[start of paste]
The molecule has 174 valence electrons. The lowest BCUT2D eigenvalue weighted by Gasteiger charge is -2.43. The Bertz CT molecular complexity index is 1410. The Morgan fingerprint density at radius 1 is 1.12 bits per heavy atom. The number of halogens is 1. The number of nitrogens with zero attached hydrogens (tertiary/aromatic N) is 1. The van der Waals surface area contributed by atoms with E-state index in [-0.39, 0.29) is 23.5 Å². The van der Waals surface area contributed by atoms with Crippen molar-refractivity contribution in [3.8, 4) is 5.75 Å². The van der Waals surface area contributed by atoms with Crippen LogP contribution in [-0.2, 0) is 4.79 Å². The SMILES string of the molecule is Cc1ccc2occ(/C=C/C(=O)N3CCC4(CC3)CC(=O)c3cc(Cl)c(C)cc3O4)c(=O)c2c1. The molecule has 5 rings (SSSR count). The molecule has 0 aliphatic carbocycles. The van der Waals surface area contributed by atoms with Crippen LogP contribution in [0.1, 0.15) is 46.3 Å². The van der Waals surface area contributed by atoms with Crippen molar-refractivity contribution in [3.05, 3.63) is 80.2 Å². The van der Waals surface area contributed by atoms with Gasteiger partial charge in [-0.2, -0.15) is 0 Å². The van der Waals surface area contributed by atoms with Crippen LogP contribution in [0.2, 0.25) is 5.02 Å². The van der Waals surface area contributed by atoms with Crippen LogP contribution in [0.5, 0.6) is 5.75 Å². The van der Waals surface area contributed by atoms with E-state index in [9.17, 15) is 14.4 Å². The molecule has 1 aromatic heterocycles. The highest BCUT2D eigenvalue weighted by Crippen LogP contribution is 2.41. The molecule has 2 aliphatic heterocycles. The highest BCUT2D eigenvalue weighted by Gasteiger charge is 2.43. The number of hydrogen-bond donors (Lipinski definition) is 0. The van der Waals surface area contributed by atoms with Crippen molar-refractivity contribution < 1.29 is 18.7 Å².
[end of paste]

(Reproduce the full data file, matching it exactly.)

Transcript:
The molecule has 174 valence electrons. The lowest BCUT2D eigenvalue weighted by Gasteiger charge is -2.43. The Bertz CT molecular complexity index is 1410. The Morgan fingerprint density at radius 1 is 1.12 bits per heavy atom. The number of halogens is 1. The number of nitrogens with zero attached hydrogens (tertiary/aromatic N) is 1. The van der Waals surface area contributed by atoms with E-state index in [-0.39, 0.29) is 23.5 Å². The van der Waals surface area contributed by atoms with Crippen molar-refractivity contribution in [3.8, 4) is 5.75 Å². The van der Waals surface area contributed by atoms with Crippen LogP contribution in [-0.2, 0) is 4.79 Å². The SMILES string of the molecule is Cc1ccc2occ(/C=C/C(=O)N3CCC4(CC3)CC(=O)c3cc(Cl)c(C)cc3O4)c(=O)c2c1. The molecule has 5 rings (SSSR count). The molecule has 0 aliphatic carbocycles. The van der Waals surface area contributed by atoms with Crippen LogP contribution in [0.1, 0.15) is 46.3 Å². The van der Waals surface area contributed by atoms with Crippen molar-refractivity contribution in [3.05, 3.63) is 80.2 Å². The van der Waals surface area contributed by atoms with Gasteiger partial charge in [-0.2, -0.15) is 0 Å². The van der Waals surface area contributed by atoms with Crippen LogP contribution in [0.2, 0.25) is 5.02 Å². The van der Waals surface area contributed by atoms with Crippen LogP contribution in [0.5, 0.6) is 5.75 Å². The van der Waals surface area contributed by atoms with E-state index in [9.17, 15) is 14.4 Å². The molecule has 1 aromatic heterocycles. The highest BCUT2D eigenvalue weighted by Crippen LogP contribution is 2.41. The molecule has 2 aliphatic heterocycles. The highest BCUT2D eigenvalue weighted by Gasteiger charge is 2.43. The number of hydrogen-bond donors (Lipinski definition) is 0. The van der Waals surface area contributed by atoms with Crippen molar-refractivity contribution < 1.29 is 18.7 Å².